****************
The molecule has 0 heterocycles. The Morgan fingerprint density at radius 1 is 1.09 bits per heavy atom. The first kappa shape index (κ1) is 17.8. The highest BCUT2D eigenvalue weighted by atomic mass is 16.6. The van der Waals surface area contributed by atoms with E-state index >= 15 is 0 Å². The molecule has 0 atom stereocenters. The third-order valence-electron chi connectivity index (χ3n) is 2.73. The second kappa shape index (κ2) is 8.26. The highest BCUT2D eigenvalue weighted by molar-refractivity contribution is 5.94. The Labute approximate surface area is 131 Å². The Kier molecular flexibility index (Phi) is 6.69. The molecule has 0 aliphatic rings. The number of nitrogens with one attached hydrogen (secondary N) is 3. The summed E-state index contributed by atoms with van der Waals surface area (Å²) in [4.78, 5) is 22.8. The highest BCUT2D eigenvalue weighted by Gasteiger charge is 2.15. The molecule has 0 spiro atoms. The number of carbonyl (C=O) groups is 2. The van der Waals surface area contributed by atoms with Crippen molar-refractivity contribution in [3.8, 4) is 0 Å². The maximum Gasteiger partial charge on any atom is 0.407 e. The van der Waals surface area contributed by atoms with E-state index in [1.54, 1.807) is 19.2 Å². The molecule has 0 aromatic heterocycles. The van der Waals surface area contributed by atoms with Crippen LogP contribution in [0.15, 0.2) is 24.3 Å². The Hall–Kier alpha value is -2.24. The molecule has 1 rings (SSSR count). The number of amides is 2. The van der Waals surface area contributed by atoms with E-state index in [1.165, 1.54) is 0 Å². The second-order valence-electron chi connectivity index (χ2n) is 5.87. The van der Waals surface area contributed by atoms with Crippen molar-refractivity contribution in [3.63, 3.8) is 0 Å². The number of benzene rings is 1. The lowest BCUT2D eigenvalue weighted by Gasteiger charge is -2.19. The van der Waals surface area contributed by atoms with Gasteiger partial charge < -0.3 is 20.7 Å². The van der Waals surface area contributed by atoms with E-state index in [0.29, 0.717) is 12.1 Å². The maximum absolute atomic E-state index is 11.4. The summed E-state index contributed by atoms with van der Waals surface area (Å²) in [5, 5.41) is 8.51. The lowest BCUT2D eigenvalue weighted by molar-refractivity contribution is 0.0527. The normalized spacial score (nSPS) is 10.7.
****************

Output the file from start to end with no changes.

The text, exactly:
The molecule has 0 heterocycles. The Morgan fingerprint density at radius 1 is 1.09 bits per heavy atom. The first kappa shape index (κ1) is 17.8. The highest BCUT2D eigenvalue weighted by atomic mass is 16.6. The van der Waals surface area contributed by atoms with E-state index >= 15 is 0 Å². The molecule has 0 atom stereocenters. The third-order valence-electron chi connectivity index (χ3n) is 2.73. The second kappa shape index (κ2) is 8.26. The highest BCUT2D eigenvalue weighted by molar-refractivity contribution is 5.94. The Labute approximate surface area is 131 Å². The Kier molecular flexibility index (Phi) is 6.69. The molecule has 0 aliphatic rings. The number of nitrogens with one attached hydrogen (secondary N) is 3. The summed E-state index contributed by atoms with van der Waals surface area (Å²) in [4.78, 5) is 22.8. The highest BCUT2D eigenvalue weighted by Gasteiger charge is 2.15. The molecule has 0 spiro atoms. The number of carbonyl (C=O) groups is 2. The van der Waals surface area contributed by atoms with Crippen molar-refractivity contribution in [3.8, 4) is 0 Å². The maximum Gasteiger partial charge on any atom is 0.407 e. The van der Waals surface area contributed by atoms with E-state index in [1.54, 1.807) is 19.2 Å². The molecule has 0 aromatic heterocycles. The van der Waals surface area contributed by atoms with Crippen LogP contribution in [0.15, 0.2) is 24.3 Å². The Hall–Kier alpha value is -2.24. The molecule has 1 rings (SSSR count). The number of amides is 2. The van der Waals surface area contributed by atoms with E-state index in [1.165, 1.54) is 0 Å². The second-order valence-electron chi connectivity index (χ2n) is 5.87. The van der Waals surface area contributed by atoms with Crippen molar-refractivity contribution in [3.63, 3.8) is 0 Å². The number of benzene rings is 1. The lowest BCUT2D eigenvalue weighted by Gasteiger charge is -2.19. The van der Waals surface area contributed by atoms with Gasteiger partial charge < -0.3 is 20.7 Å². The van der Waals surface area contributed by atoms with E-state index in [0.29, 0.717) is 12.1 Å². The maximum absolute atomic E-state index is 11.4. The summed E-state index contributed by atoms with van der Waals surface area (Å²) in [5, 5.41) is 8.51. The lowest BCUT2D eigenvalue weighted by molar-refractivity contribution is 0.0527. The normalized spacial score (nSPS) is 10.7.